As regulations start to bite and firms are asked to do more work with the same resources, that’s when the efficiencies of dedicated platforms become vital. It’s hard to scale your business when you’ve just got spreadsheets; especially when those spreadsheets are written by someone who is no longer at the company. That’s when having an external system is incredibly valuable.
Your service is 100% web-based. What are the pros and cons of going with a web based solution versus one where a company has to install certain software, etc.?
The biggest difference between something that’s run in-house and something that’s in the cloud is obviously the cost. There’s just no comparison between what you can do from a cloud-hosted solution and something that’s handled internally.
But also, if you’re a treasury function, you likely have certain technological skills but you’re not an IT department. You’re not an expert at managing services and deploying software. So when something goes wrong with an in-house solution, you have to worry about making sure your systems are working and your data is backed up. You have to make updates, you have to run tests.
A cloud-based solution is so much easier and much quicker. You can let the system provider be the experts.
What about protecting data? Are cloud solutions more of a risk?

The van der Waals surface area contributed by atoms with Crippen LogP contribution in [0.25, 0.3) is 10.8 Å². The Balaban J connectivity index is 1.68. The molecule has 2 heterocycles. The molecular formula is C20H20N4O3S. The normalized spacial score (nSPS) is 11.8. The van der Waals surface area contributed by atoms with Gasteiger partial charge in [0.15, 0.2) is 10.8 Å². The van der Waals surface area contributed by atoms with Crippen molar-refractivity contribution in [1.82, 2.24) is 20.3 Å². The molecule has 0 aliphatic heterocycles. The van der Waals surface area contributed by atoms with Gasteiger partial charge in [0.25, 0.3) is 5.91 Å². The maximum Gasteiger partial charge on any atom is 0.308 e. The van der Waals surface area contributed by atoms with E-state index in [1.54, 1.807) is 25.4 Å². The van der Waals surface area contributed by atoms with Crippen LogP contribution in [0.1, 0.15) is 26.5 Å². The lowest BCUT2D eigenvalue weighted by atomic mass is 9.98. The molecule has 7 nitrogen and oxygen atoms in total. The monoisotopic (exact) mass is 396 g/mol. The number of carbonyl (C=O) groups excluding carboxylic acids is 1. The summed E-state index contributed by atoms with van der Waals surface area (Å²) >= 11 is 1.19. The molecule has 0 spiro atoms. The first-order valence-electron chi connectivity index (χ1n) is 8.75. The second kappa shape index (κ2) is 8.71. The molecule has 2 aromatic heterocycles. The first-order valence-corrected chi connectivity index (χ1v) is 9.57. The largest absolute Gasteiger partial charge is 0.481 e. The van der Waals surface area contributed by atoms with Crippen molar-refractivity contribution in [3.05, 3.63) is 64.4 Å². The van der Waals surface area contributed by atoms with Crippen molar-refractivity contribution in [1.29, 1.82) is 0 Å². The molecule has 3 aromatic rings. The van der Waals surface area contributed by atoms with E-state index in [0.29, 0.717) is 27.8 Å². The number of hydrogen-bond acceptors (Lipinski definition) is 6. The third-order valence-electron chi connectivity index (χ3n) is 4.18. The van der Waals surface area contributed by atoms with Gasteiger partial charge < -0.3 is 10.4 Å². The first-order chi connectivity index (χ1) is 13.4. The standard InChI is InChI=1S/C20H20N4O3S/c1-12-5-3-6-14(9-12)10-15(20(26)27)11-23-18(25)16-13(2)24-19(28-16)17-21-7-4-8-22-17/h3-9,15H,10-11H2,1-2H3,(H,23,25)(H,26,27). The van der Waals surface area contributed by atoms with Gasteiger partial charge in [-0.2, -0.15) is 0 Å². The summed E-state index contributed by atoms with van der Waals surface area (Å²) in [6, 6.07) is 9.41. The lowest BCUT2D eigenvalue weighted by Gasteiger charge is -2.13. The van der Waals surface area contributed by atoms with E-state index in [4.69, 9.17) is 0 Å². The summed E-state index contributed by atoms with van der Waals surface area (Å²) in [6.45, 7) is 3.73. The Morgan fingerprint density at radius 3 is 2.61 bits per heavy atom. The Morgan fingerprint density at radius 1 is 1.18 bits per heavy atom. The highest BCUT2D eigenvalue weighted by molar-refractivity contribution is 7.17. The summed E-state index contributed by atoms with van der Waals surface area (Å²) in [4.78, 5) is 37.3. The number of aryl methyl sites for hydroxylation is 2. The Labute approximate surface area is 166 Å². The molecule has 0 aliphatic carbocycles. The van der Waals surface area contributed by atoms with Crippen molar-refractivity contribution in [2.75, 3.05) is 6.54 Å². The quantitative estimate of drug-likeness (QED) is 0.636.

Because it’s what a cloud solution provider does, they can focus more on security and the resiliency. It’s not corporate treasury’s main job to make sure everything is incredibly tight, whereas for an external provider, it’s their business to make sure everything is secure. The infrastructure that they run on; corporate clients just couldn’t afford to do it themselves. They run on state-of-the-art technology and fortress-like data centres. For clients who install something themselves, it just won’t be handled with that level of security and scalability.
The first thing that traditional vendors would say is that an in-house solution is secure, whereas if the solution is housed on the web, you don’t know who can see your data. But if you look at some of the biggest data breaches, like what happened with [US retail chain] Target, the companies that were hit used in-house platforms. So the real thing to remember about security isn’t whether it’s in-house or cloud-based, it’s more about all of the people operating the systems.
If you have absolutely state-of-the-art technology, you need the appropriate security around it. Making sure that security is adequate that shouldn’t be the number one duty of a corporate treasurer. But it’s a cloud-based solution provider’s job to makes sure those systems are secure.
Regulation technology is fast gaining currency by transforming how financial institutions can tackle compliance in a swift, comprehensive and less expensive manner.
Many banks around the world, large and small, continue to experience major security failures. Biometric systems such as pay-by-selfie, iris scanners and vein pattern authentication can help.
The implementation date of Europe's revised Markets in Financial Instruments Directive, aka MiFID II, is fast approaching. Yet evidence suggests that awareness about the impact of Brexit on MiFID II is, at best, only patchy and there are some alarming misconceptions.
Banks might feel justified in victim blaming when fraud occurs, but it does little for customer confidence.